Martin Luther King Jr said ‘The time is al­ways right to do the right thing’and the time is in­deed right for the in­tro­duc­tion of a land­mark re­form – The Goods and Ser­vices Tax (GST) regime. It is clearly In­dia’s great­est in­di­rect tax re­forms and will be marked as a mile­stone in In­dia’s eco­nomic his­tory. The 122nd Con­sti­tu­tional Amend­ment Bill passed unan­i­mously by both the Houses of the Par­lia­ment in­tro­duces a com­mon Goods and Ser­vice Tax or GST and marks a new dawn in the tax ad­min­is­tra­tive struc­ture of the econ­omy. Now, it is only a mat­ter of time be­fore the bill is rat­i­fied by the states and is fi­nally put for the Pres­i­dent’s as­sent.

While the step brings in its set of cheers, there are gran­u­lar sec­tor-spe­cific is­sues, which would need fur­ther con­sul­ta­tion. For the telecom in­dus­try specif­i­cally, the Bill has come with a mixed bag of op­por­tu­ni­ties and is­sues. Grap­pling with the chal­lenges of high tax levies, and a huge debt bur­den, the sec­tor is al­ready reel­ing un­der pres­sure. The draft GST how­ever, doesn’t end the sec­tor woes.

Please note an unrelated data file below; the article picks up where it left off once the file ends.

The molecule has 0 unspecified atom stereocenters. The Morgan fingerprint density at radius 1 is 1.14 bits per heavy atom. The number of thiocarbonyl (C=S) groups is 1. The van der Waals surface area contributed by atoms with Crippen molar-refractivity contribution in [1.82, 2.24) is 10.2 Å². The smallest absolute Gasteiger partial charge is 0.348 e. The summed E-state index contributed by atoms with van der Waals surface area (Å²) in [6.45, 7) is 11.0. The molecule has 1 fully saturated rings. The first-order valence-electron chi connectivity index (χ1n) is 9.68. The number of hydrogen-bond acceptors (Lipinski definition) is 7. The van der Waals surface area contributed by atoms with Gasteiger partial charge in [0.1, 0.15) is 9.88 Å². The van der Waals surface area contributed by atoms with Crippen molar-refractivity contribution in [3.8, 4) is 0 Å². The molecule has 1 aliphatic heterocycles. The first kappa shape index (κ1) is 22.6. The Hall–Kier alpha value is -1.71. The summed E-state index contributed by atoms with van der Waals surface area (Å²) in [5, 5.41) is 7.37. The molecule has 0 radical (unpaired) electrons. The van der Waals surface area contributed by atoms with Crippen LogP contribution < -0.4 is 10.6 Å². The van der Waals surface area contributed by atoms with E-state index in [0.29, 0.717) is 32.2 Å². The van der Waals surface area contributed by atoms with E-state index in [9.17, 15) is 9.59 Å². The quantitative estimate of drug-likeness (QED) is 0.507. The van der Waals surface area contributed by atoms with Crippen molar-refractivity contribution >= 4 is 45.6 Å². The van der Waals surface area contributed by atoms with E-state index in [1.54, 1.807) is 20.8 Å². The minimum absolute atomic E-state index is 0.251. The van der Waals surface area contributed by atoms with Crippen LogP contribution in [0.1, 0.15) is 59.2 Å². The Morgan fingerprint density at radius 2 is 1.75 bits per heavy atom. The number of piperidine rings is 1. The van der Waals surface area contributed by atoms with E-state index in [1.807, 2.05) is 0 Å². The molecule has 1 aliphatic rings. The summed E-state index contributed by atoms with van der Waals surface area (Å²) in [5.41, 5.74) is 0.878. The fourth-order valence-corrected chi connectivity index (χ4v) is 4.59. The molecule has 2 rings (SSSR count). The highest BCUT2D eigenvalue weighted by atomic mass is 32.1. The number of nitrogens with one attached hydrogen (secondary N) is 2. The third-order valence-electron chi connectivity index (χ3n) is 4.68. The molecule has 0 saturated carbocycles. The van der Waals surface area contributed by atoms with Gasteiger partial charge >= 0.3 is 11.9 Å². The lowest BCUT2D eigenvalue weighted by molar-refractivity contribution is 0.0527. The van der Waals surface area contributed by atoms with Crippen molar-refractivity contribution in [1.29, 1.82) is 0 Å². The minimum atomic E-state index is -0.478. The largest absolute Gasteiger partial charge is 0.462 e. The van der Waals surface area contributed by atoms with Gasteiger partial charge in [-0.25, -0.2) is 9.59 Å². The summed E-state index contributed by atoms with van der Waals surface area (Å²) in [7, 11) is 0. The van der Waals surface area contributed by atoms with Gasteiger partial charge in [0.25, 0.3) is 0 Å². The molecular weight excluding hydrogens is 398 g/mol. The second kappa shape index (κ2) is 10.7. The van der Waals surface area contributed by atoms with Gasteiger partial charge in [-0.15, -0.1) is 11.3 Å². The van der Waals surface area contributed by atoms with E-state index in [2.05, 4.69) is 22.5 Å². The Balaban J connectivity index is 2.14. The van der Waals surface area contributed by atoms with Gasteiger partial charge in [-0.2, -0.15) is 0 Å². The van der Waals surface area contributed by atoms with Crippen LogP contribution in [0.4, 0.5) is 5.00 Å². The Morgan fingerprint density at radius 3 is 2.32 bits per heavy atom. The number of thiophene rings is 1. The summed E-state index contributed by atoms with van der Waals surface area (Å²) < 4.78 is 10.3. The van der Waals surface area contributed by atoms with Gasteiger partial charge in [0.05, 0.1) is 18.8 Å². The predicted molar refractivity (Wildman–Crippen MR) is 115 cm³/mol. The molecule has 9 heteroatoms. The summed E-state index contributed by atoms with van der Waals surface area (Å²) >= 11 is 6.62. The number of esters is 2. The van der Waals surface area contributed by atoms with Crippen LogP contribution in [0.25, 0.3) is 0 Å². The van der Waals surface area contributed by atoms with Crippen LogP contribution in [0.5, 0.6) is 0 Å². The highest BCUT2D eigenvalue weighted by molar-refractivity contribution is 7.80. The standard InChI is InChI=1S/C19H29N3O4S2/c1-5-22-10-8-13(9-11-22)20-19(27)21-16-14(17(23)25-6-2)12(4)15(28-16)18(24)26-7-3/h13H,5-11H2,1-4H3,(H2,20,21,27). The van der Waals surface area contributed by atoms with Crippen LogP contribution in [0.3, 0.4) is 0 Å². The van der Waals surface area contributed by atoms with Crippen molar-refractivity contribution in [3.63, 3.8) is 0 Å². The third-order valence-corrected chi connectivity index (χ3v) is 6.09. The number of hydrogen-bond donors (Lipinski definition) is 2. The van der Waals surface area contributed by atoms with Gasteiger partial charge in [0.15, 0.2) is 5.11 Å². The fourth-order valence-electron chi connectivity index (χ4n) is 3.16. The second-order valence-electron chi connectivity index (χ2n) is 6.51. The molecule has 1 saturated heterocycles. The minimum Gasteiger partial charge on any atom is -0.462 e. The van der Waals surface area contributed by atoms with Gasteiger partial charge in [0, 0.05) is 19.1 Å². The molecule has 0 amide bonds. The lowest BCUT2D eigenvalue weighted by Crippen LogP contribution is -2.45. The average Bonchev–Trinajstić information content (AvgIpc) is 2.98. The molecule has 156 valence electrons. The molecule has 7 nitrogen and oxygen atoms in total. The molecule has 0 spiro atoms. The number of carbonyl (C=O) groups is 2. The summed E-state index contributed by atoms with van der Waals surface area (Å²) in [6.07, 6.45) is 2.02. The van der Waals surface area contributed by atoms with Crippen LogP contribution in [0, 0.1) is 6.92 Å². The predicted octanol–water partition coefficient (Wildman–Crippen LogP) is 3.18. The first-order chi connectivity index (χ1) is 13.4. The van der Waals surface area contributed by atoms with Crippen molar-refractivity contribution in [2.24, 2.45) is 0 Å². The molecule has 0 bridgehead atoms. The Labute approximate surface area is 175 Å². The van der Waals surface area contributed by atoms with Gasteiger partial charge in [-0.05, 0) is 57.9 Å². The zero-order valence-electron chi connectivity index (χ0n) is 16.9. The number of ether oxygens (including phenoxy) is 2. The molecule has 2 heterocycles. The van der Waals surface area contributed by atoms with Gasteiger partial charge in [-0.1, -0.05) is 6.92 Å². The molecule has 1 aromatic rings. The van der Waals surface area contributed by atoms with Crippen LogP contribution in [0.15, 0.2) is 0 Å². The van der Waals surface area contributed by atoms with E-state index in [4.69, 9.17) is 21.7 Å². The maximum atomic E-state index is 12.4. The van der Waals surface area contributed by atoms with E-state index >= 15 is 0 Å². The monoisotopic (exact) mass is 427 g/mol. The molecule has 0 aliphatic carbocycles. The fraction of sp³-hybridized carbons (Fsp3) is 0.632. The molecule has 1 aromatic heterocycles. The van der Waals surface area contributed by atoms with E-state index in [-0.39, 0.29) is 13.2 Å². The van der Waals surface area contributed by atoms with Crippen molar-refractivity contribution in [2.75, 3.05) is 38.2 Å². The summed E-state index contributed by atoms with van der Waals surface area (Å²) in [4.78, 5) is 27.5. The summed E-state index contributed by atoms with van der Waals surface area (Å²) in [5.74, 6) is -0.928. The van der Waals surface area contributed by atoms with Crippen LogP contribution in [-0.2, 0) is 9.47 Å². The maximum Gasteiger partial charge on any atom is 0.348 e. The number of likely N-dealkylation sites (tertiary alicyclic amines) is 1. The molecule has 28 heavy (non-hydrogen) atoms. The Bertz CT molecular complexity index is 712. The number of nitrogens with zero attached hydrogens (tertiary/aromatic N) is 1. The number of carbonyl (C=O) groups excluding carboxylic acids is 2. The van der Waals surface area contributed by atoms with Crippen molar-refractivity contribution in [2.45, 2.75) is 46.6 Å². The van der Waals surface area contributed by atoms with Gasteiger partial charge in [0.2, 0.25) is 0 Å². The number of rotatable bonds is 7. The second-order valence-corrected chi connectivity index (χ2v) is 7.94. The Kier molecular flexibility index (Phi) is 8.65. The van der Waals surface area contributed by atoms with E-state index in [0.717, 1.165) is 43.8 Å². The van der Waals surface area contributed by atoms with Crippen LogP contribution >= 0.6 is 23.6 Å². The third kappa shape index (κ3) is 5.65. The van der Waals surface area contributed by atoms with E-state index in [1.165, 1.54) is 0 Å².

Though there is plen­ti­ful to cheer about too. To be­gin with, GST is ex­pected to fa­cil­i­tate ease of do­ing busi­ness, ad­dress am­bi­gu­i­ties in the cur­rent in­di­rect tax regime, and bring in a uni­fied tax ap­proach. GST is likely to in­crease in­put credit base and re­duce tax avoid­ance. One can fore­see that the on­go­ing lit­i­ga­tion of clas­si­fi­ca­tion of an ac­tiv­ity into sup­ply of goods or pro­vi­sion of ser­vices such as sale of SIM Cards, sup­ply of value added ser­vices, etc., would be po­ten­tially put to rest pro­vided the pro­posed rates on goods and ser­vices are same. Fur­ther, all the non-cred­itable state taxes would be­come cred­itable for this sec­tor un­der the GST regime thereby, in­creas­ing the credit pool.